Nine children died while in childcare in Minnesota last year. In the same year in Australia, no child suffered an accidental death at a childcare service.
In the US, where there is great resistance to the intervention of government into business, the lack of regulation of childcare has resulted in a shambolic system in which children's lives are often in danger.
Australia, on the other hand, has had regulated childcare for decades. Companies and organisations that care for children are bound by numerous regulations that spell out everything from how much indoor and outdoor space each child must be allocated to the number of educators centres must employ and the qualifications these educators must hold.
Regulating childcare in Australia used to be a matter for individual states and territories. Last year, after a long process of negotiation through the Council of Australian Governments, the first national regulations for education and care services were introduced.
In opposition, the Coalition long complained about these regulations, but waited until just two days before the election to release its ''Better Child Care and Early Learning'' policy. Its second pledge was to reduce the ''red tape'' of the regulations that govern the sector.
The particular regulations highlighted for review were staffing ratios and qualification requirements for childcare workers. Interestingly these were the two areas that necessitated the development of the new national regulations. The Rudd-Gillard governments, in an attempt to raise the quality of childcare, had focused on the two elements that research over decades has unequivocally shown raises the quality of early education for children: having more and more qualified educators within our childcare services. These two components are now the ones on the chopping block.
When childcare services were first established in the Whitlam era, most were community based, set up by local councils or groups of parents. During the Howard era, the dominance of these not-for-profit childcare services dwindled as operational subsidies were removed to allow for for-profit private operators to the industry. It was then that the now defunct ABC Learning grew until it provided 25 per cent of all childcare in Australia - before going into receivership. While these services are now owned by the not-for-profit organisation Goodstart, many smaller companies, including small family-owned ones, entered the market after ABC Learning talked up the profits that could be made.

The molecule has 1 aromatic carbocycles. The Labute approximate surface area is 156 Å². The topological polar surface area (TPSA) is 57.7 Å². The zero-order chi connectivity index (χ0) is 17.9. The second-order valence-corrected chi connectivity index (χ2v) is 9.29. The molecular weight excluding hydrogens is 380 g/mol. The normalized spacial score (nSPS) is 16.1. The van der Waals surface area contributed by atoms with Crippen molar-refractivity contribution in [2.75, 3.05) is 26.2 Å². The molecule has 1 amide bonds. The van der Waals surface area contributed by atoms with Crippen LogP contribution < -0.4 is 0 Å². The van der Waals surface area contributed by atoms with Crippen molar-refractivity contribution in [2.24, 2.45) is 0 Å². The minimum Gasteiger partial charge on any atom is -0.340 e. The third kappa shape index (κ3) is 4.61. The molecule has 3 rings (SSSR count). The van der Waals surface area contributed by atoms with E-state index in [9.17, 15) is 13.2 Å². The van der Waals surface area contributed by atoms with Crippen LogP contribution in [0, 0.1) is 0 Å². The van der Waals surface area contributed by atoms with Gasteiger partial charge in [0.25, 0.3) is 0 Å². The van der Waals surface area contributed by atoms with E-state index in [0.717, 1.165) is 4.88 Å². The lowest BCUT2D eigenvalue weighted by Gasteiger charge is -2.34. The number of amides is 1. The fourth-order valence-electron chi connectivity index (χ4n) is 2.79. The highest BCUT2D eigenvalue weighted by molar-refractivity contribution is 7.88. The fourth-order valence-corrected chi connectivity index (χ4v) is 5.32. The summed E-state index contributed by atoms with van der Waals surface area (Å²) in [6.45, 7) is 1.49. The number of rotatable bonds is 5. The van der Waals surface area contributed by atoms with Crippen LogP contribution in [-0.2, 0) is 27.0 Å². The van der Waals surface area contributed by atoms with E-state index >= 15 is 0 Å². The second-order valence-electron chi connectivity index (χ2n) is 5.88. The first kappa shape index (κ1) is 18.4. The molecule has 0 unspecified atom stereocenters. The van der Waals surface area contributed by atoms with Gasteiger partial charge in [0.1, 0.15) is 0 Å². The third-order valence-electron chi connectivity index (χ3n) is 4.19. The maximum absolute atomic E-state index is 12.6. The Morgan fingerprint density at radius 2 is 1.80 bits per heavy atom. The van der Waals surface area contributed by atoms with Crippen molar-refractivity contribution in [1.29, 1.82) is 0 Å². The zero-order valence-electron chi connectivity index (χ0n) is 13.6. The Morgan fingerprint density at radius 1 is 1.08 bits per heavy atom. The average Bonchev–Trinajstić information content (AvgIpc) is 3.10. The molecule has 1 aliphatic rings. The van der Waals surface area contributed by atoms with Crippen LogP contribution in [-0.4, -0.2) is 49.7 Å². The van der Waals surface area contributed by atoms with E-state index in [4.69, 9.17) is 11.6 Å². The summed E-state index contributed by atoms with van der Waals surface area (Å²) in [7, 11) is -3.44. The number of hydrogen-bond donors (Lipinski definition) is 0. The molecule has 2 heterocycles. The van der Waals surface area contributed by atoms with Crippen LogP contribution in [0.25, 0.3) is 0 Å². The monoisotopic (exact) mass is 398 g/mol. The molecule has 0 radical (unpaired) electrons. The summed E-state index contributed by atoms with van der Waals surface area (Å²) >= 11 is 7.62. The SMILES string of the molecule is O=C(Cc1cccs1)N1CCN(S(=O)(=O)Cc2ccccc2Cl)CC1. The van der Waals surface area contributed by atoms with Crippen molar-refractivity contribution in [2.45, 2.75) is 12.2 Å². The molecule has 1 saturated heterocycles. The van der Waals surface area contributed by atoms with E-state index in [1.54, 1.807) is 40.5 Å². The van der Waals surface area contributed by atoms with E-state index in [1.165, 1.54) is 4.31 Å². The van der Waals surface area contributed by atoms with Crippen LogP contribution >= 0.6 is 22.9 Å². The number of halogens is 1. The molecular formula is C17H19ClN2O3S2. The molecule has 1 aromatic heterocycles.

What these operators failed to realise is that it is actually difficult to make money in childcare. There is an inevitable tension between quality and costs. The families who are your customers demand higher quality and yet it is this same high quality that cuts into your profits.
And it is along this line that support for the red tape of childcare cleaves. The majority of not-for-profit providers support the red tape that demands higher qualifications and more staff in centres. A vocal majority of for-profit operators oppose it. In an industry in which between 60 and 80 per cent of turnover goes to wages, every extra staff member you are required to employ cuts deeply into profits.
Market researcher IBISWorld describes the industry as having ''shrinking margins for operators'' where ''the dominance of non-profit operators ... promises to be the defining story of the industry in the long term''.
While in opposition the Coalition took the complaints of the for-profit operators to heart. The story of an industry beset by nasty red tape put on it by the Labor government was easy to sell. But the red tape the Coalition is promising to cut is the same tape that improves the quality of childcare and, at the extreme end, saves children's lives.
-reprinted from the Sydney Morning Herald